• Will provide more than an additional $1.2 billion in enhanced tax credits to low- to middle-income individuals and families annually
    • Sales tax credit will provide up to $260 a year for each eligible adult and child
  • Ontario Sales Tax Transition Benefit of $4.2 billion
    • Eligible families, including single parents, with adjusted family net incomes of $160,000 or less, will get three payments totalling $1,000
    • Eligible single people with adjusted net incomes of $80,000 or less will get three payments totalling $300

Description of Methodology

  • Ministry of Finance's analysis uses a comprehensive personal income tax and benefits model that contains income tax, property tax and benefits data on 5.3 million Ontario households
  • To estimate sales tax impacts, the model was augmented by Statistics Canada's Social Policy Simulation Database & Model (SPSD/M) data, which breaks out household spending by 48 expenditure categories
  • Using statistical analyses, the spending profiles from the SPSD/M (which contains a sample of households) were mapped on to each of the 5.3 million households
  • To supplement the analysis, the sales tax impacts on home purchases and major renovations (which are not included in the 48 expenditure categories) were allocated across households using property tax assessment data and Statistics Canada's Survey of Household Spending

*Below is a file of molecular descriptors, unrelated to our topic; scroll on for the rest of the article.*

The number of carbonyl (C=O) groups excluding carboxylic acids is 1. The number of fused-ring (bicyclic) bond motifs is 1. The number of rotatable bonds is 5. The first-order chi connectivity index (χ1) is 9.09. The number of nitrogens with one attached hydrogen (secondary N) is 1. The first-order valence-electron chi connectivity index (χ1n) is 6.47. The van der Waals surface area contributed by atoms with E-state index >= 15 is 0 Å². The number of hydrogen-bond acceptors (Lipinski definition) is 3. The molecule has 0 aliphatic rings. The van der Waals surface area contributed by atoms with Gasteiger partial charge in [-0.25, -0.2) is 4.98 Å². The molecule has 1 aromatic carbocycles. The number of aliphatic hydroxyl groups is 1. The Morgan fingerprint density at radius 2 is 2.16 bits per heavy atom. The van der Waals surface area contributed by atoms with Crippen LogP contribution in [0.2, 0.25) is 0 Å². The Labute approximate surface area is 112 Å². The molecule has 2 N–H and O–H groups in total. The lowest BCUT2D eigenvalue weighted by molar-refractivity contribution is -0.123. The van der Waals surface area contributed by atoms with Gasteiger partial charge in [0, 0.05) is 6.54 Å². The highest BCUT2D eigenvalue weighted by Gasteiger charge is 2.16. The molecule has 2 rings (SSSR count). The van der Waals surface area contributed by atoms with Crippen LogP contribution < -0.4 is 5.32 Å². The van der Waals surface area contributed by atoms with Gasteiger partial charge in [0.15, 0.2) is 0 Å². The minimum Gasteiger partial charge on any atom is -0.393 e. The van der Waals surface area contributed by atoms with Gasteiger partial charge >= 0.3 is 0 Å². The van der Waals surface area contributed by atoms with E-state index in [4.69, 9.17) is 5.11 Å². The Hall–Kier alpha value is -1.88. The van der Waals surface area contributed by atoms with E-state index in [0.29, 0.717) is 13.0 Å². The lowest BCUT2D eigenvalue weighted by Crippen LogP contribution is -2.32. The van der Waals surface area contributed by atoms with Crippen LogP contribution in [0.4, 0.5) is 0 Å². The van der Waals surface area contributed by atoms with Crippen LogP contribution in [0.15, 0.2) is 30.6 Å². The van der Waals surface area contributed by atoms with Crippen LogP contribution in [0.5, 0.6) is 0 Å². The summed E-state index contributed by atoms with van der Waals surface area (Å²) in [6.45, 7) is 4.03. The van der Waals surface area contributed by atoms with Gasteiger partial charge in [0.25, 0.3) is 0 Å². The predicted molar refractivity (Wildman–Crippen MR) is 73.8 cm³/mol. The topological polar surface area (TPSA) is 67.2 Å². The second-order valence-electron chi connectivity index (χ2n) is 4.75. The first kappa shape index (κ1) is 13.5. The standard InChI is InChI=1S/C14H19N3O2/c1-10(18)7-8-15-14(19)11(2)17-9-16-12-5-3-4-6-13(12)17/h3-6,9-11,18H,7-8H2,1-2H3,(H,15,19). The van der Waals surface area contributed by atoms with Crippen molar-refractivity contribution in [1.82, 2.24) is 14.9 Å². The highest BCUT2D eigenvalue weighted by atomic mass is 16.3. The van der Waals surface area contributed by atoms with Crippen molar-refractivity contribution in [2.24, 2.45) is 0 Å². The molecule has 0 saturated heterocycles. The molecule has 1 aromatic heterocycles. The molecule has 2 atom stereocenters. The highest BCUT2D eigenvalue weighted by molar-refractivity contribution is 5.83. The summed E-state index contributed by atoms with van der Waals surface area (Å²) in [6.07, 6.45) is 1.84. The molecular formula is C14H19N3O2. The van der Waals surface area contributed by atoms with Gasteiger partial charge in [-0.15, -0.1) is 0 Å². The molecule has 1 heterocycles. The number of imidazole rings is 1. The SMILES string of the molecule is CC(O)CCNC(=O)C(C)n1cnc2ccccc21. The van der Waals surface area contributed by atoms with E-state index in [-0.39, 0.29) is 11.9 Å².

• To estimate the pass-through of business savings, Statistics Canada data was used that allows for the allocation of business savings to non-business final users: government, exports and Ontario households across the 48 expenditure categories and housing
  • The estimated benefits from the personal income tax cut, enhanced tax credits and transitional payments were calculated for each Ontario income tax filer, then rolled up to the household level
  • Years 1 & 3 were chosen to illustrate the impact on families with and without the temporary transitional benefits

Key Modeling Assumptions

  • In modeling the affects of the tax changes on households, the Ministry of Finance used cautious assumptions:
    • Even though these changes take effect in 2010, the tax relief benefits exclude enhancements to the Senior Homeowners' Property Tax Grant (up to $250) and the proposed Northern Ontario Energy Credit (up to $200 for Northern families)
    • Pass-through of business savings is assumed to be slower than when the Atlantic provinces harmonized with the GST and other estimates provided by third-party economists (See Table)
    • No income growth was included even though Jack Mintz estimated significant increases to incomes as a result of the Tax Plan
Estimates of Pass-Through of Business Savings